The Importance of Sleep


For some people, skipping sleep is a sign of strength and productivity. Health professionals, however, have called for a cultural shift in our thinking: getting enough sleep is not only important for your physical health, it’s also one of the most productive things you can do. In fact, a good night’s sleep can help you learn better at school or work, improve your relationships and increase your overall wellbeing. It can even prolong your life.

The term “sleep” refers to a recurring pattern of inactivity and altered consciousness that occurs on a regular basis in almost all living organisms. It is a complex, yet flexible behavior that can be distinguished from wakefulness by the characteristic posture of relaxed skeletal muscles and an absence of overt goal-directed behaviors. It has been suggested that certain electroencephalogram (EEG) patterns of brain activity are associated with the behavioral state of sleep and that these patterns can be reliably recognized in individuals. Although a precise definition of sleep has yet to be established, a wide range of behavioral, motor, sensory and physiological criteria have been identified. These criteria may be absent in some cases, as with the behavior of sleepwalking, or present during certain activities, such as waking while asleep, but these exceptions are not considered to constitute true wakefulness.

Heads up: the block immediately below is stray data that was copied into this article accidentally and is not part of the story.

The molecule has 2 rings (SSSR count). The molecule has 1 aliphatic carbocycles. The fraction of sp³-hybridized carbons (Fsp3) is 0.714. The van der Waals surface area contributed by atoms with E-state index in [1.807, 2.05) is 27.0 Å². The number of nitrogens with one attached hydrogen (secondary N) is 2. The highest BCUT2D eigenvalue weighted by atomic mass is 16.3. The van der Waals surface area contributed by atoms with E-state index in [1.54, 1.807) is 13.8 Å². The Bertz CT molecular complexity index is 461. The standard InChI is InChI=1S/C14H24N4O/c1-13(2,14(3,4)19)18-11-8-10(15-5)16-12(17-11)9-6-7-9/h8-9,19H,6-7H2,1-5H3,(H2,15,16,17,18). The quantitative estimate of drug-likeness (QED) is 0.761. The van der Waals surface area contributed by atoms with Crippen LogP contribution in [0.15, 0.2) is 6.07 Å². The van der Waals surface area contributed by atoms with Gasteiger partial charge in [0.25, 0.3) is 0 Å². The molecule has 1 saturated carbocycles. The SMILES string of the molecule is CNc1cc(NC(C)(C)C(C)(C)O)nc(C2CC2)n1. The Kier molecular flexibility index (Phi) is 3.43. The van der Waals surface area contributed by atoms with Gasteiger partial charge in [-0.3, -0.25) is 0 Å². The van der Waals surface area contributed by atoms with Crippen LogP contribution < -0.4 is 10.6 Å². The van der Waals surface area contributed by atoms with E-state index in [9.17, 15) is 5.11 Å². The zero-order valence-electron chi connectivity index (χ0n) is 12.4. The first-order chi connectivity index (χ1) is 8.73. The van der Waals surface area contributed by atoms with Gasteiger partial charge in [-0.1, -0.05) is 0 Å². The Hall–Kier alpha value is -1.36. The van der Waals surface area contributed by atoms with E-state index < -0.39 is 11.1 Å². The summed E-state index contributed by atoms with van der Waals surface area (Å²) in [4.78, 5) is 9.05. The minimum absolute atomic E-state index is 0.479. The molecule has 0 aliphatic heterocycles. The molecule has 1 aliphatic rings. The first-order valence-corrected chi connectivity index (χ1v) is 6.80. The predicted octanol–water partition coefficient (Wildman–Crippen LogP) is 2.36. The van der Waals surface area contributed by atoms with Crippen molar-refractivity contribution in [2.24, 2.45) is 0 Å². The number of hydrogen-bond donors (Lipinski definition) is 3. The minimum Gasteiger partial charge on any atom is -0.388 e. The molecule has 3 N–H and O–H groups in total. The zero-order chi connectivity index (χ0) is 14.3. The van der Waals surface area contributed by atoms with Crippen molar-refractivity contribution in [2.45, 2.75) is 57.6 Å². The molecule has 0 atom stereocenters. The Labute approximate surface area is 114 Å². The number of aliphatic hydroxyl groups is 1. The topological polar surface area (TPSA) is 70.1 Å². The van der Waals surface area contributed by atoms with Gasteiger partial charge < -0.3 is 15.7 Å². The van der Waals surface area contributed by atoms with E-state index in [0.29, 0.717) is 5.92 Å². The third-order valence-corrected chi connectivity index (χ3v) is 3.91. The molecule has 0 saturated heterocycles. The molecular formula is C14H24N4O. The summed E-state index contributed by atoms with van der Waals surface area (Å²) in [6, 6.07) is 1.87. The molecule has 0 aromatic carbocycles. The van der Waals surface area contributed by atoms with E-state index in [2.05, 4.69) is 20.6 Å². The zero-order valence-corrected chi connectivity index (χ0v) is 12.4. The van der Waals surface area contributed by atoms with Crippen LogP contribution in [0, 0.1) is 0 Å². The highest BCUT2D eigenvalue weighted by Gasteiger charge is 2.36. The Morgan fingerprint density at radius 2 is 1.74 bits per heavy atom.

During sleep, our bodies do a lot of work that we don’t always realize or appreciate. From repairing muscles to reorganizing memories, many processes take place while we’re slumbering. It is known that sleep contributes to our emotional regulation, influencing both mood and emotions. It is also believed that memory is enhanced during sleep. However, exactly how sleep promotes memory and learning remains a mystery.

Another area in which sleep is critical is the immune system. Researchers believe that a lack of sleep can inhibit the body’s ability to fight off viruses and bacteria. This is why it’s important to get plenty of rest when you’re sick, stressed or traveling. Sleep allows the body to produce cytokines, which are proteins that fight infection, and antibodies, which destroy harmful germs.

In addition, research has shown that sleep can help prevent heart disease by helping to regulate blood glucose levels. This is important because a lack of sleep can lead to high blood sugar and diabetes, which in turn can increase the risk for cardiovascular diseases such as heart disease and stroke.

To ensure you are getting adequate rest, it is recommended that you maintain a routine sleep schedule and go to bed and wake up at the same times each day. Taking steps to relax before bed, such as having a cup of herbal tea or reading a book, can also help. Those who need additional assistance with their sleep may want to talk to a doctor or a sleep specialist. They can ask more detailed questions and do an overnight sleep study to monitor your behavior in real time. The bottom line is that a lack of sleep will reduce you in just about every way imaginable, so it’s important to make it a priority.